The unfairness perspective is reflected in a dean’s observation in the CNN report – since use of reproduced questions is so pervasive, this norm does not cause any unfair advantage. Unfortunately, 57% of surveyed medical students claimed that others’ cheating had unfairly disadvantaged them.
The difficult content of the radiology physics exam is one reason for the use of reproduced questions. For most physicians, the exhaustive study of biochemistry and pharmacology is a rite of passage based on knowledge rarely used.
In fact, the physicians interviewed by CNN said that the necessity to demonstrate proficiency of arcane material unimportant for practice was a root cause of residents using reproduced questions for exam preparation. In other words: Test content that medical students view as unnecessary for clinical care makes them more likely to cheat.
Of course, a desire to succeed underlies the decision to cheat: 40% of 665 medical students across six schools admitted to doing something unethical to avoid a poor evaluation. However, fear of failure is not generally sufficient – social context is important.
Academic dishonesty is strongly connected to peer behavior. Many medical students believe certain forms of cheating can be justified if the motivation is to assist friends. Of 2,459 medical students from 31 schools, 41% had cheated during high school and 59% thought that cheating was too common to eliminate. When misconduct becomes an established norm, as it apparently has among certifying residents, it does not become acceptable, but can be difficult to stop.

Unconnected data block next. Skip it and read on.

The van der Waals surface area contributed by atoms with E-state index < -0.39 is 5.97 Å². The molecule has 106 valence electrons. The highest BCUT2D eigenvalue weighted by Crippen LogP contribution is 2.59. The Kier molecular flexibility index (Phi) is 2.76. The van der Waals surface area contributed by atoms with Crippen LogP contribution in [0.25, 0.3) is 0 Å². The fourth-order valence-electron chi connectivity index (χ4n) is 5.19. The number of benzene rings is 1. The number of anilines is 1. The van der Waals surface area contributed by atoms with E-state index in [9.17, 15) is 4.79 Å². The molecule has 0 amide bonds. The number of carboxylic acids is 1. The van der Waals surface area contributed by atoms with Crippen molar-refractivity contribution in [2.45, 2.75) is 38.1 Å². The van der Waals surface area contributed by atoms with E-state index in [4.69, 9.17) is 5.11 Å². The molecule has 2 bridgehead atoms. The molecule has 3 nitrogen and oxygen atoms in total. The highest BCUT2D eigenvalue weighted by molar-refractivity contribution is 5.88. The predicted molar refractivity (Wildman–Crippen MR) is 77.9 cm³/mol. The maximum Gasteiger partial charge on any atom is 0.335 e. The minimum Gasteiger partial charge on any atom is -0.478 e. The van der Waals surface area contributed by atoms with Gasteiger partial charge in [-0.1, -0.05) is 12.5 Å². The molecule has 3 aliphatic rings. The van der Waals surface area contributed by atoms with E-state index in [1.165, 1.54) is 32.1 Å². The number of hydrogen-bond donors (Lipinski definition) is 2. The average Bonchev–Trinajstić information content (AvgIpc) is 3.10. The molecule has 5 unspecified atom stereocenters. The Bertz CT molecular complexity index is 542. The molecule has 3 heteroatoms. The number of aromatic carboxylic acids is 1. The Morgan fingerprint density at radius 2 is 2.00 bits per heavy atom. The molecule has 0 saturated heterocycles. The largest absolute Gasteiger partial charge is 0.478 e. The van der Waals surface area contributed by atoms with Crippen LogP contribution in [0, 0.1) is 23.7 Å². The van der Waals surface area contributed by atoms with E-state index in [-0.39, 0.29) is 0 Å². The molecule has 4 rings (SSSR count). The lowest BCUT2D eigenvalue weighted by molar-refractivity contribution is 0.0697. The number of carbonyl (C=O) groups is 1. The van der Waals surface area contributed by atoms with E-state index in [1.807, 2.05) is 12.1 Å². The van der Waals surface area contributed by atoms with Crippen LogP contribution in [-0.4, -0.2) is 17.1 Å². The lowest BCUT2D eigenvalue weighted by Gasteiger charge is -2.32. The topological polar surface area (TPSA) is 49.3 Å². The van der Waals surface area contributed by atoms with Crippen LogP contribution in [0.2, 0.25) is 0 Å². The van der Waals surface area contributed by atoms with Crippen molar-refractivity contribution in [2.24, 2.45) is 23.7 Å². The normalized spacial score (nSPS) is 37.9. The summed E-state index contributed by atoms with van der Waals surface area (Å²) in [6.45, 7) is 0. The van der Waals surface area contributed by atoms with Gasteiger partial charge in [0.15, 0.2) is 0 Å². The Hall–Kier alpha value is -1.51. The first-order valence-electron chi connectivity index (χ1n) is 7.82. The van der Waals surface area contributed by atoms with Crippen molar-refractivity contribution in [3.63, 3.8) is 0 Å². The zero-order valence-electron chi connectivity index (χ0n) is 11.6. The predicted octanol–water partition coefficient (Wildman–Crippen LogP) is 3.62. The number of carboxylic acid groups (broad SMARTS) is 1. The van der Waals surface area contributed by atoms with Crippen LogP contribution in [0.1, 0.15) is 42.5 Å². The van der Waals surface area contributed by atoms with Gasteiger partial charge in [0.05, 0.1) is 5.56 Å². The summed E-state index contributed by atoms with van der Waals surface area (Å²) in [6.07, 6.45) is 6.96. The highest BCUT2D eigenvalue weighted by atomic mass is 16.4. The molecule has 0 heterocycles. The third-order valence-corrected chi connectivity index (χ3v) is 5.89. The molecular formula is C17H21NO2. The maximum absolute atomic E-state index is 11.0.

How to limit unethical behavior
The use of reproduced questions for board examination preparation threatens medicine’s integrity and public trust. Moreover, indisputably dishonest behaviors are far too common among trainees.
Punishments and honor codes do little to reduce academic dishonesty in medical education. Responses to unethical acts have also been hampered by divergent opinions about the severity of specific violations and appropriate punishments. However, peer behavior has a strong impact on ethical decisions. The image of dermatology residents writing down test questions together in a restaurant suggests this has become an established norm. Trainees find it more acceptable to engage in unethical conduct when their friends are as well.
The best way to limit unethical behavior is to embed academic honesty into institutional cultures, perhaps through role models and curricula that emphasize the respect that a virtuous professional may earn.
Case-based ethics training may improve moral reasoning, although the impact on conduct is unknown. Examination content must be highly relevant for the patient-care activities that will be endorsed. Esoteric questions suggestive of academic hazing should be eliminated.
Not reusing test questions would reduce the incentive to reproduce questions in verbatim form, but might jeopardize the consistency of passing standards, while increasing expenses.
In the end, successful certification must demonstrate that physicians are vested with the trust of both their peers and the public. Sponsoring rigorous examinations that cover material critical for patient care will bolster what the profession provides patients.
Ultimately, the integrity of the medical profession and the faith that patients place in physicians demand the highest moral standards.
The opinions expressed in this commentary are solely those of Gregory Ruhnke.